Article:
ROF Bridgwater

ROF Bridgwater

Royal Ordnance Factory (ROF) Bridgwater is a factory which produced high explosives for munitions.

It is situated between the villages of Puriton and Woolavington in the Sedgemoor district of Somerset, UK; but was always known as ROF Bridgwater, after the nearest town. It is located slightly above sea level, all of it lying between the 5 and 10 metre contour lines on Ordnance Survey maps. BAE Systems will close the facility when decommissioning is completed in July 2008.cite news | url= | publisher= Bridgwater Mercury | date= 31 March 2008 | title= Sad day as firm sheds workforce | last= Colledge | first= Matthew | accessdate= 2008-04-15]


It was constructed early in World War II for the Ministry of Supply, with the Ministry of Works acting as s. It was designed as an Explosive ROF, to produce RDX, which was then a new experimental high-explosive developed at the RGPF Waltham Abbey.Cocroft, Wayne D. (2000). "Dangerous Energy: The archaeology of gunpowder and military explosives manufacture". Swindon: English Heritage. ISBN 1-85074-718-0] Construction work started in 1939 and the factory opened in 1941.

It was also known as "ROF 37", a name that was reflected in its sports and social association, known as the "37 Club", located in a building just outside the perimeter fence.


As munitions production needed a guaranteed all year-round clean water supply of several million gallons per day, the site was ideally situated, being able to obtain supplies from the water logged Somerset Levels:
*The artificial Huntspill River which was dug during the construction of the factory.Williams, Michael. (1970). "The Draining of the Somerset Levels". Cambridge: Cambridge University Press. ISBN 0-521-07486-X.]
*The King's Sedgemoor Drain, which was also widened at the same time.
*From water that accumulated due to the high water table in the "Borrow Pits", which has been generated when earth was removed to produce traverses around the explosive magazines.

Both of the waterways are now an integral part of the drainage system of the Somerset Levels.

The ROF was essentially self-supporting other than for the supply of raw materials. It generated high-pressure steam for heating and production processes using its own coal-fired power station; it could also produce electricity using a steam turbine. During World War II before the National Grid was fully developed, it was connected to two independent public electricity generation stations: Portishead power station (now demolished) and Shepton Mallet power station.

Housing for workers was built, between 1940 and 1941, as "pre-fabs" in the adjacent village of Woolavington. Hostels for single workers were also built at nearby Dunball, by the King's Sedgemoor Drain.

The site was guarded until shortly after privatisation by the MoD Police. The MoD Police had their own barracks and canteen located opposite the main factory gates. These have long since been demolished. However three brick-built MoD Police houses are still in use on the Woolavington Road, but they are no longer occupied by the police.

ROF Bridgwater was connected to the Great Western Railway (GWR) by a private branch line and sidings, complete with its own dedicated locomotive. This was used both for intake of supplies, such as acid in tanker wagons from ICI and coal for the power station, and for distribution of the finished product.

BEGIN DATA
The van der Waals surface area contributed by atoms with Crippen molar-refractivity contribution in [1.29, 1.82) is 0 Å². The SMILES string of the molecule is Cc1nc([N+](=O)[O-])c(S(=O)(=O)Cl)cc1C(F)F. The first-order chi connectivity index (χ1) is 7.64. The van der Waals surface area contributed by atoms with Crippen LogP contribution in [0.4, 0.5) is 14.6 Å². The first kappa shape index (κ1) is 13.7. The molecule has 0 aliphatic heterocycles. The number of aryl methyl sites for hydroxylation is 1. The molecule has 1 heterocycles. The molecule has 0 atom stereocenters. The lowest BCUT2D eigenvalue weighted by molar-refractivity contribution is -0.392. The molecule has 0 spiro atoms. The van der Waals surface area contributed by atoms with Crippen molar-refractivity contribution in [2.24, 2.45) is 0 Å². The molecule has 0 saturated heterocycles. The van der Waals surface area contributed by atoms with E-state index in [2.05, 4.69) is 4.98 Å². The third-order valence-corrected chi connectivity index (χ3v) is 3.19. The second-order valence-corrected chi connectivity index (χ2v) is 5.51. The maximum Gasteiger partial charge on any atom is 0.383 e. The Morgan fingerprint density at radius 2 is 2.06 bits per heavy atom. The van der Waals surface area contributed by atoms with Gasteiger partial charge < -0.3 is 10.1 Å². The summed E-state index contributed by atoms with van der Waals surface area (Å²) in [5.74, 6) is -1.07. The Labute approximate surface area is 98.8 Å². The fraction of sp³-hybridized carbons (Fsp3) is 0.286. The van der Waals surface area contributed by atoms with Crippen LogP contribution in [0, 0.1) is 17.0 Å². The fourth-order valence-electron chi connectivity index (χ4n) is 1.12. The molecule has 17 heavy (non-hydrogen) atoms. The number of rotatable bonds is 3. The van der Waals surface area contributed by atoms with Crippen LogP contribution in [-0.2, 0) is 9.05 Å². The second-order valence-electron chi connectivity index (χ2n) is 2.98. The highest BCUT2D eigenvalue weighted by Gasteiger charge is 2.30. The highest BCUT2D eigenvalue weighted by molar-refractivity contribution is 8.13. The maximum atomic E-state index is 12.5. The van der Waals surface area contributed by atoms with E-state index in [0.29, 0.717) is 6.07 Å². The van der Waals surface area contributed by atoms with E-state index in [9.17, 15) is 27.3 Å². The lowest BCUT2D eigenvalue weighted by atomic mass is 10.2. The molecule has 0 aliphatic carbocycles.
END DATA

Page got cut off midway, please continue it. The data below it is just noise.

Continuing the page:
A new bridge was built in the early 1970s to carry this line over the M5 motorway, just north of junction 23, when the M5 was extended southwards from its terminal junction with the M50 motorway. The railway branch became disused after the privatisation of the ROFs and the rail tracks have been lifted. The British Rail sidings were known as "Huntspill (Puriton)".Baker, S.K. (1980). "Rail Atlas of Britain", 3rd Edition. Oxford: Oxford Publishing Co ]


During the construction period it appears that the decision was made to fill munitions, including the bouncing bomb, with a mixture of TNT and RDX rather than RDX alone. ROF Bridgwater manufactured RDX in two separate production units which was sent to Filling Factories, such as ROF Chorley and ROF Glascoed for filling into munitions. It also concentrated and re-cycled its own sulfuric acid.

Like all ROFs at the time, ROF Bridgwater operated as a production factory. Formulation of explosives, propellants and munitions was carried out at separate government-owned research and development establishments such as the Research Department, which was initially based at the Royal Arsenal, Woolwich and then Fort Halstead; and at PERME Waltham Abbey, which later transferred to RARDE Fort Halstead. After privatisation Royal Ordnance PLC took over some of the UK government-owned research and development capability, other parts were closed or became part of QinetiQ.

Post World War II

During the slack period between 1945 and the Korean War ROF Bridgwater, like ROF Chorley and ROF Glascoed, built two-storey pre-fabricated concrete houses.

Additional capability

* Production of the new high explosive HMX was added in 1955.
* In the 1960s and 1970s, ROF Bridgwater started producing plastic rocket propellant formulated using ammonium perchlorate and poly-isobutylene rubber as two of its main ingredients.
* Trinitrotoluene (TNT) manufacture was added in 1980.


ROF Bridgwater is now owned by BAE Systems after the Royal Ordnance factories were privatised on 2 January 1985 and became part of the Explosive Division of Royal Ordnance Plc, later RO Defence. Both names, Royal Ordnance and RO Defence, have been dropped and the site is now known as BAE Systems Land Systems. The facility will close in July 2008.


Further reading

*Dunning, R.W. (2004). "The Victoria History of the County of Somerset, Volume VIII, The Poldens and the Levels". Oxford: Oxford University Press.

External links

*oscoor gbx|ST333425

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